Saxon Hell, Fire And Damnation album review

SAXON Hell, Fire And Damnation- Album Review

SAXON Hell, Fire & Damnation – Silver Lining Records

British legends Saxon return with their 24th studio album and it opens a new chapter in the band’s long and distinguished career. Diamond Head guitarist Brian Tatler, originally introduced as a live replacement for founder Paul Quinn who has retired from touring, now appears as a member of the band on this new outing. With him are founder vocalist Biff Byford, and long serving members Nibbs Carter (bass), Doug Scarratt (guitar) and Nigel Glockler (drums).

Never a bad album, but the band have been on a purple patch since 1991’s Solid Ball Of Rock. Although that album was a bit more rock’n’roll, they soon moved in a heavier power metal direction; Biff once told me that they’d influenced all these power metal bands and wanted to show them how it was done. Since 2000 they’ve dipped into their NWOBHM roots, prog metal and even symphonic metal, before returning to the heaviest of heavy power metal. Previous album Carpe Diem a case point, and producer Andy Sneap returns for this set.

The album opens with The Prophecy, narrated by Brian Blessed who sets the tone perfectly. Solid, menacing, and although he doesn’t go Prince Vultan, you can’t help feel an element of tongue in cheek. A perfect start. The excellent title track is a classic Saxon blast, Tatler adding his own touches (I can’t quite pinpoint it, a little drier perhaps?). The guitar work does stand out, and the variations of pace work well. Then a fine bass intro to Madame Guillotine, a song about Marie Antoinette. A mid paced more melodic number, a little bit of a departure.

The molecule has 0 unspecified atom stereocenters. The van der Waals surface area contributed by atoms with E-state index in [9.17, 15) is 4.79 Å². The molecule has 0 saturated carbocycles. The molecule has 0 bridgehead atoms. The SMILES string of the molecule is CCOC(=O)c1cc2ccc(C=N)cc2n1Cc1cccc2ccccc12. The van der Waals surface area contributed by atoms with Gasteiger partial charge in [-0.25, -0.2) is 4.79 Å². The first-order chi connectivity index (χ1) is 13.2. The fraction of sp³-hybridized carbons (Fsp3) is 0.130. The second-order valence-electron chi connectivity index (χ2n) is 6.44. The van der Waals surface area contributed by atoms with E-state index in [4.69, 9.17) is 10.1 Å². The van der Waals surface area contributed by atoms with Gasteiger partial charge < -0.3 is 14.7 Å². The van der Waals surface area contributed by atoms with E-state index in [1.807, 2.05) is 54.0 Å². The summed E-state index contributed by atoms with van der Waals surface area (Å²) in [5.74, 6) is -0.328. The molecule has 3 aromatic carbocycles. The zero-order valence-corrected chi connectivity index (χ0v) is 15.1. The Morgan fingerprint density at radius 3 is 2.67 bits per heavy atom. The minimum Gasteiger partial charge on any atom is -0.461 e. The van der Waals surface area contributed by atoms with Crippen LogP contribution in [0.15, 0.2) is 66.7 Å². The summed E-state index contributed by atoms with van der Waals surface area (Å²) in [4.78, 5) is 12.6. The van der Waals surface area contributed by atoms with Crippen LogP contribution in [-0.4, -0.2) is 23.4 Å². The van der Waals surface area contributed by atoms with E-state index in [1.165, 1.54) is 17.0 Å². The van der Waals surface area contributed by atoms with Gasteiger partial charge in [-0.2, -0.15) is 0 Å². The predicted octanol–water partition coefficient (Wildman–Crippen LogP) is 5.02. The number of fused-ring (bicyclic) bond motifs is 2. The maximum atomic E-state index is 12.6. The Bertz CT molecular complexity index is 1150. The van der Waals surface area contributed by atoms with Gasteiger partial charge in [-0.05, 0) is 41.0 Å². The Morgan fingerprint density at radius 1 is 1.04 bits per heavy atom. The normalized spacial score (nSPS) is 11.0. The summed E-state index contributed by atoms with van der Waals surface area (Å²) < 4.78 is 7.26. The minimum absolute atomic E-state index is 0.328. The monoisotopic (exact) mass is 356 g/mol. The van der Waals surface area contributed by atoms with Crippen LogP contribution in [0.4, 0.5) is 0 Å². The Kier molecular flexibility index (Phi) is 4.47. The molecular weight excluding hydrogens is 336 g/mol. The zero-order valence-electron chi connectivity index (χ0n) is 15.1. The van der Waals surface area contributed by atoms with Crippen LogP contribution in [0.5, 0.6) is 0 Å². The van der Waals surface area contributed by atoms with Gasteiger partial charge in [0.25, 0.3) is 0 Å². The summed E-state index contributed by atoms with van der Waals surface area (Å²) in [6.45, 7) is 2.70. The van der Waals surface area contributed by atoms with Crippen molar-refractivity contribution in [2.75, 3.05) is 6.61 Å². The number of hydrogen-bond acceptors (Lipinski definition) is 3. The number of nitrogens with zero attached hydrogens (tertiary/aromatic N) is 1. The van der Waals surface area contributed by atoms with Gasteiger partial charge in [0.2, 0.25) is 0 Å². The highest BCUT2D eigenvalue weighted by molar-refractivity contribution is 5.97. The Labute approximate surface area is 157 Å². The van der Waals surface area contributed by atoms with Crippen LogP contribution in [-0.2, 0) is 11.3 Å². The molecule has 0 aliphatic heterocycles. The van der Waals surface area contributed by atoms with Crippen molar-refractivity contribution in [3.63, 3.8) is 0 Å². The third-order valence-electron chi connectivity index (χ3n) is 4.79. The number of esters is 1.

Sheffield steel making is the subject of Fire And Steel, an uptempo number. Like several tracks, lyrically interesting and historic story telling to be applauded, but at times a touch of musical, certainly rhythmical monotony.
The effects in the intro to There’s Something At Rosewell reminiscent of Judas Priest’s Invader. A much covered topic, does what it says on the tin.
More interesting (musically) and immediately grabbing is Kubla Khan And The Merchant OF Venice, this one I’d love to see played live, some great work from both Doug and Brian here.
Pirates Of The Air one of a couple of tracks that starts well but doesn’t do enough to keep me, it’s rare that a Saxon song passes me by but it does happen (sadly).
Then 1066 with it’s obvious historic story, is a lovely song with a wonderful solo (that guitar part could have gone on for longer, make an 8 minute prog metal classic out of it, please) and mid-song change. Witches Of Salem again does what it says on the tin, and the motorcycle anthem Super Charger that closes the album, a wonderful listen but not tracks I’d return to as quickly as the title track.

Having spoken with Paul Quinn many times, how much missing him sill skew a fan’s view I don’t know, and it would be interesting to know how much of the album was written (or oven prepared) before Brian was confirmed as a studio replacement as well as live.
Lyrically on form (it sounds like it’s all Biff there), performance on form, some wonderful trad and classic British metal for the 2020s, given a fine, clean and heavy touch by the production, but some tracks come together a lot better than others. So a four out of five from me.

Joe Geesin | Now Spinning Magazine

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